In November I spent $10 on a receiver kit and yesterday finally finished putting it together enough to hear signals on 80 meter CW. It was my introduction to software-defined radio; the kit was a SoftRock Lite, kitted by Tony, KB9YIG.
I had been on the fence about SDR for quite a while, and the bargain-priced SoftRock series tempted me more than once in '06. But the psychological threshold broke when the single-band SR Lite was introduced. Even if I destroyed the parts during assembly, I wouldn't be heartbroken over the loss of $10.
As it turned out, the surface-mount parts weren't all that difficult to deal with. I just used my usual construction gear and techniques and had success. (I am glad an extra capacitor was packed with the kit, since I accidentally disintegrated one with a solder sucker — lesson learned!) Our on-board sound card is adequate for the job, and I simply used a telescoping whip as an antenna for the test.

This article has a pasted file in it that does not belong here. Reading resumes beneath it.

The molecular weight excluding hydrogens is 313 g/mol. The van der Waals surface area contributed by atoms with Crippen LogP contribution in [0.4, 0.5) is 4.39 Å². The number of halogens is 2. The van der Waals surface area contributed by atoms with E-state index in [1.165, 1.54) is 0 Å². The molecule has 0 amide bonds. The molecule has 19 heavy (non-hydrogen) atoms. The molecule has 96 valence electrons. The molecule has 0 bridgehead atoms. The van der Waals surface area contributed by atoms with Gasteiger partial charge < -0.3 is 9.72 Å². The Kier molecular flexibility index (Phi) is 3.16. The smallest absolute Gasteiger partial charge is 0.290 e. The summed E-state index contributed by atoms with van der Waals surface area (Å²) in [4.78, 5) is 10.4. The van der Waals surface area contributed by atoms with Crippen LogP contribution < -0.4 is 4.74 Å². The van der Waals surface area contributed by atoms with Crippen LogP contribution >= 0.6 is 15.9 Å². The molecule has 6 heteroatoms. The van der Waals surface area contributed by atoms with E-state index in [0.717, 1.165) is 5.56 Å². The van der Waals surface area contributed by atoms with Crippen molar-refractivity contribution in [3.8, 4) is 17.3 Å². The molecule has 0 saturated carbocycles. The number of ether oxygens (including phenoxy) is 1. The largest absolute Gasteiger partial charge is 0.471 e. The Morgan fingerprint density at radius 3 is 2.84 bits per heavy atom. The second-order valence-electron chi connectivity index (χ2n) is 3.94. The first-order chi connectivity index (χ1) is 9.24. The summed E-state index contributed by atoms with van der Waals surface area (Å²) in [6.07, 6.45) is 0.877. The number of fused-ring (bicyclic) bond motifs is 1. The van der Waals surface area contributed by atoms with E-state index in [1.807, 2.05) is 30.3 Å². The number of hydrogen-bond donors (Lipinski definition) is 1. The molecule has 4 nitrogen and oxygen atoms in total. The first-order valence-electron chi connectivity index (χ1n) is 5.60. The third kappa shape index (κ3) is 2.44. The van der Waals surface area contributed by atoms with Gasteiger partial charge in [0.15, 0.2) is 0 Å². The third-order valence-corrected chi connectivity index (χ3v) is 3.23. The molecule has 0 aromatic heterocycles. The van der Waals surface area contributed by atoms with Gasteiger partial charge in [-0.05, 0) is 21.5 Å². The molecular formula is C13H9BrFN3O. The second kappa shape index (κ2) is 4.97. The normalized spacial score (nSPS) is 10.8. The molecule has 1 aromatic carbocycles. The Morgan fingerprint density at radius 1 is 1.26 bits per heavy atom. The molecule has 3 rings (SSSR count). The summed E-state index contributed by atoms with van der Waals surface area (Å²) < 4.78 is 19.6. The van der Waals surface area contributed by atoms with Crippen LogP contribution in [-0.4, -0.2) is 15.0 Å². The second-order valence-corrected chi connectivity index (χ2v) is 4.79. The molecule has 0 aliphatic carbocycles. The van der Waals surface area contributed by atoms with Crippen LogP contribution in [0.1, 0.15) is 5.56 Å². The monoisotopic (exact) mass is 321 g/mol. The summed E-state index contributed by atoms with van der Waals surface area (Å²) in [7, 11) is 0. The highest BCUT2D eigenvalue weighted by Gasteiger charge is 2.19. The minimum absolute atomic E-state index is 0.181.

Once I figured out a simple sound setting in Windows, the free software went to work and W1MK was in my SWL log. At dusk, I heard (and watched) numerous other stations on the 48-kHz band of frequencies (including NEQRPer AI2Q).
That bandwidth is my only disappointment so far. The NEQRP net is 15 kHz above the top end of my SoftRock's coverage! And W1AW is even further afield.
I don't expect to leap with both feet into SDR -- I'd rather do my hamming without a computer in front of me -- but it's very cool to dip a toe into the water. So I'll second N1RX's recommendation: Give these simple, inexpensive kits a try! (A 80/40 RXTX is about to be shipped... got $32 to spare?)